ASE board puts off ETA listing, citing ‘legal difficulties’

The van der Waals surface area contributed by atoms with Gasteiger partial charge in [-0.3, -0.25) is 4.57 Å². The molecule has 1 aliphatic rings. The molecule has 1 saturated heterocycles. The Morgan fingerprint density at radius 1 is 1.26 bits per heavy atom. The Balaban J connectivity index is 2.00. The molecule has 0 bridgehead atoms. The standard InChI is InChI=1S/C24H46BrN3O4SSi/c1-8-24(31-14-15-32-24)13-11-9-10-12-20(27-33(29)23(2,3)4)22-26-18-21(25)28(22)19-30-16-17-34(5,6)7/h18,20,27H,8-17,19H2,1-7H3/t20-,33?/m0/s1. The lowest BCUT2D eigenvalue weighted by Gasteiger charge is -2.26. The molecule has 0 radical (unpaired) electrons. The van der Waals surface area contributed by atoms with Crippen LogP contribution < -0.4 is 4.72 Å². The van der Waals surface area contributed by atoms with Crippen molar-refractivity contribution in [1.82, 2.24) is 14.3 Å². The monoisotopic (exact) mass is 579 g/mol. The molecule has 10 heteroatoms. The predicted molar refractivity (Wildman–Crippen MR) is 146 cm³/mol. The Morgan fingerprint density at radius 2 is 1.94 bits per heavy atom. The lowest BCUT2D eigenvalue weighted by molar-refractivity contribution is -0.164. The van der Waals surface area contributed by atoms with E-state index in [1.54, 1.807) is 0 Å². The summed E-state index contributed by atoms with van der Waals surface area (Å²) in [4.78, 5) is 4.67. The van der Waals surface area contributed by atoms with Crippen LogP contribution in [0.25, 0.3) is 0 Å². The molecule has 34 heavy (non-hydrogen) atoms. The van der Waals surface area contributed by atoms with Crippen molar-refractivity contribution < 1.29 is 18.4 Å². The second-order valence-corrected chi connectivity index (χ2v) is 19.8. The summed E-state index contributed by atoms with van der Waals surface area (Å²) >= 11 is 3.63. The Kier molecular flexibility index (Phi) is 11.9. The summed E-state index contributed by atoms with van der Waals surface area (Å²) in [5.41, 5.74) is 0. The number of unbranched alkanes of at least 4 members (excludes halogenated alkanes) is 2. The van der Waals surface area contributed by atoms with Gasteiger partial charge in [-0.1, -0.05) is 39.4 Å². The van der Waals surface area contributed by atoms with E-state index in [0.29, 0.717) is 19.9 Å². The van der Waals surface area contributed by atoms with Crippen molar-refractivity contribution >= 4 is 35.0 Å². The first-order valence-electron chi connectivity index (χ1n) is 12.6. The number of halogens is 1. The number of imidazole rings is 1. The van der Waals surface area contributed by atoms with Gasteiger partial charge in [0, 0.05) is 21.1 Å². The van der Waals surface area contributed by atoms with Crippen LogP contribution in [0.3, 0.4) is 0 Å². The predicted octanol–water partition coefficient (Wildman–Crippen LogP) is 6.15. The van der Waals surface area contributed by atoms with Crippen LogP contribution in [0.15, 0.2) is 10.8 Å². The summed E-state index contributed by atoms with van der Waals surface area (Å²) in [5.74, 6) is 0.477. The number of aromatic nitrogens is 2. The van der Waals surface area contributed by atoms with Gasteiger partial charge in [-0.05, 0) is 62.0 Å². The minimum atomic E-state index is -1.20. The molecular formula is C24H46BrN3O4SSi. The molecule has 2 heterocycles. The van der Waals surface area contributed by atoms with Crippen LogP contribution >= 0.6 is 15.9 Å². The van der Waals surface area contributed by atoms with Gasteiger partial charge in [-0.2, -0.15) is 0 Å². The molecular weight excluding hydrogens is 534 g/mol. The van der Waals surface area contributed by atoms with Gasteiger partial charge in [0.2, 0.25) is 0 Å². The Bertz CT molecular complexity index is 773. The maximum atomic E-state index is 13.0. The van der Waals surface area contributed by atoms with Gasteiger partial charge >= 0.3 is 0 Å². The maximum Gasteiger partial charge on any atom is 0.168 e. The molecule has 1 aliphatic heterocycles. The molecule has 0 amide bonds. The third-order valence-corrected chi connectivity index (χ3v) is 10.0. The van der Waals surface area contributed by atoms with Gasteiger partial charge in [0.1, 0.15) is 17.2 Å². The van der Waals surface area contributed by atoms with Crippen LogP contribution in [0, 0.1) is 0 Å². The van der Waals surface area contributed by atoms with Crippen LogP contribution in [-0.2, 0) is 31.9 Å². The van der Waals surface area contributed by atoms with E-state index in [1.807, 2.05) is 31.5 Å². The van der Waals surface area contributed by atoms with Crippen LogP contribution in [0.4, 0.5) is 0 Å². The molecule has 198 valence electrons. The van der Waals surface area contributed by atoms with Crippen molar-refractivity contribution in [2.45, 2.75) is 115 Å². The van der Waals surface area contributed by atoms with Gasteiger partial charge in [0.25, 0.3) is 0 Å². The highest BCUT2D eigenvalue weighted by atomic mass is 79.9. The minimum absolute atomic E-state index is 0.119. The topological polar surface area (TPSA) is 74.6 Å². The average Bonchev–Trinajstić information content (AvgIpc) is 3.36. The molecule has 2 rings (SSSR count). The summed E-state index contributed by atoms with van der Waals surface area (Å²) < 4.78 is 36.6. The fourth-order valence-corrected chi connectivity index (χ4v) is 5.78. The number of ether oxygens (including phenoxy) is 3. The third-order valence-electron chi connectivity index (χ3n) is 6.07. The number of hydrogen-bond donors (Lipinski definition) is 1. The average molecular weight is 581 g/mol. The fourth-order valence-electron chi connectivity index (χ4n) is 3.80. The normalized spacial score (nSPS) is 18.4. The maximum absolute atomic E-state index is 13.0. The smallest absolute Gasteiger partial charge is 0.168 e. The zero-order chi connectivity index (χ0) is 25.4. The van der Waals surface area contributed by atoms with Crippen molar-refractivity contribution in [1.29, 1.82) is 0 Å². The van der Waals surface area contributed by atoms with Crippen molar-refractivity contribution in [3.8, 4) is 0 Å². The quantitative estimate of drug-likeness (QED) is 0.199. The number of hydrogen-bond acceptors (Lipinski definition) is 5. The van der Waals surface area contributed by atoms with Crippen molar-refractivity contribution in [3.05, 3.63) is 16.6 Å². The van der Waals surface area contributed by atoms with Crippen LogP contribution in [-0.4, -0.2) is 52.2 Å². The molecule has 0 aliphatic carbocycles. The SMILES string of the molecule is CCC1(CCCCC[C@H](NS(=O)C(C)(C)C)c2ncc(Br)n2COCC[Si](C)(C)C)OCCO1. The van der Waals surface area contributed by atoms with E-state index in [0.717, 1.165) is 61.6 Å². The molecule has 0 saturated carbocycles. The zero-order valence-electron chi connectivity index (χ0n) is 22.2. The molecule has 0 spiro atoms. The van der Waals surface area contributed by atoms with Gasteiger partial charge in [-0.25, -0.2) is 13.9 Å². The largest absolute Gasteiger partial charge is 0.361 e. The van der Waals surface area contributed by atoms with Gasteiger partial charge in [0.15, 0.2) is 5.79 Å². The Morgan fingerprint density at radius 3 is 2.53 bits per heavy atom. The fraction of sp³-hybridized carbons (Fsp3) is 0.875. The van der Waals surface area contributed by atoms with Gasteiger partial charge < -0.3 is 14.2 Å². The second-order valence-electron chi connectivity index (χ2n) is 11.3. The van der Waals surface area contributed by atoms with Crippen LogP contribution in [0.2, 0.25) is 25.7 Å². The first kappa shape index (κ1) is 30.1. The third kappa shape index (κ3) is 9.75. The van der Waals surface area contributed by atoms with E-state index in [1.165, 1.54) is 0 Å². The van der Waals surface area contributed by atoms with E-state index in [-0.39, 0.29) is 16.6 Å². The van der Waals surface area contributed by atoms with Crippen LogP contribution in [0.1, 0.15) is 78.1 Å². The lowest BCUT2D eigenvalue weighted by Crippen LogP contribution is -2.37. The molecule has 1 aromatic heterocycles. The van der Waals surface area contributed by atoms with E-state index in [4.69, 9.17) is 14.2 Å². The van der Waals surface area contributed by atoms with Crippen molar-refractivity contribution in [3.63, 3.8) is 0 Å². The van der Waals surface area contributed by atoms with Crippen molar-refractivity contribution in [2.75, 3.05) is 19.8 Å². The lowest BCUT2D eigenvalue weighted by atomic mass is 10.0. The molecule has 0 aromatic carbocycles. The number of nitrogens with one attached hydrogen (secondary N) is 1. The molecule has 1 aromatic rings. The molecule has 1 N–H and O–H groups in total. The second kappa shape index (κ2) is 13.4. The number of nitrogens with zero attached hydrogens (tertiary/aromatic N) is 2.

The listing of Hellenic Tourism Properties (ETA) on the Athens Stock Exchange, and its consequent partial privatization, has been indefinitely postponed, apparently having fallen victim to the prevailing suspicion that any serious move concerning the economy ahead of the March 7 election is a budding scandal. Yesterday, the ASE board discussed the ETA listing, although it made no mention of the fact. Although it was known that the government wanted to go ahead with the listing, the ASE board failed to come to a decision. According to sources, several members objected, saying there were «legal issues difficult to resolve» connected with the listing of ETA. In fact, these members were afraid to agree to a decision that would have the opposition up in arms, claiming that land «belonging to the Greek people» was about to become the spoils for private interests. The «legal difficulties» referred to by ASE board members have to do with the non-publication, as yet, in the Government Gazette, of the parliament’s decision allowing the partial sale of ETA. ETA, a subsidiary of Greece’s National Tourism Organization (GNTO), was set up to manage GNTO’s considerable property portfolio. It has already leased several chunks of property to private interests, through tenders. As a result, public beaches and hotels that had long been neglected have been upgraded. Particularly in the case of the beaches, however, this has meant an increase in the cost to the public. What would be considered elsewhere as a natural move to manage and develop property holdings has been shrilly condemned by the opposition parties. Left-wing parties, whose hostility to any property development schemes is well-known, have been joined by the conservative New Democracy, which is trying to present the whole operation as yet another evidence of government corruption. The discovery, last Thursday, that former Deputy Economy Minister Christos Pachtas, aided by some ruling party MPs, tried to submit an amendment favoring a business developing property in his constituency has boosted the determination of the opposition not to let the government proceed with any moves on the economic front or, at least, to denounce each one as catering to particular interests. The noise made over the appointment of a new chairman of the Capital Market Commission to succeed the current chairman, whose term expires on February 2, is part of this strategy. The uncertainty over whether the appointment will go through is said to have affected the ASE board members in the case of ETA.

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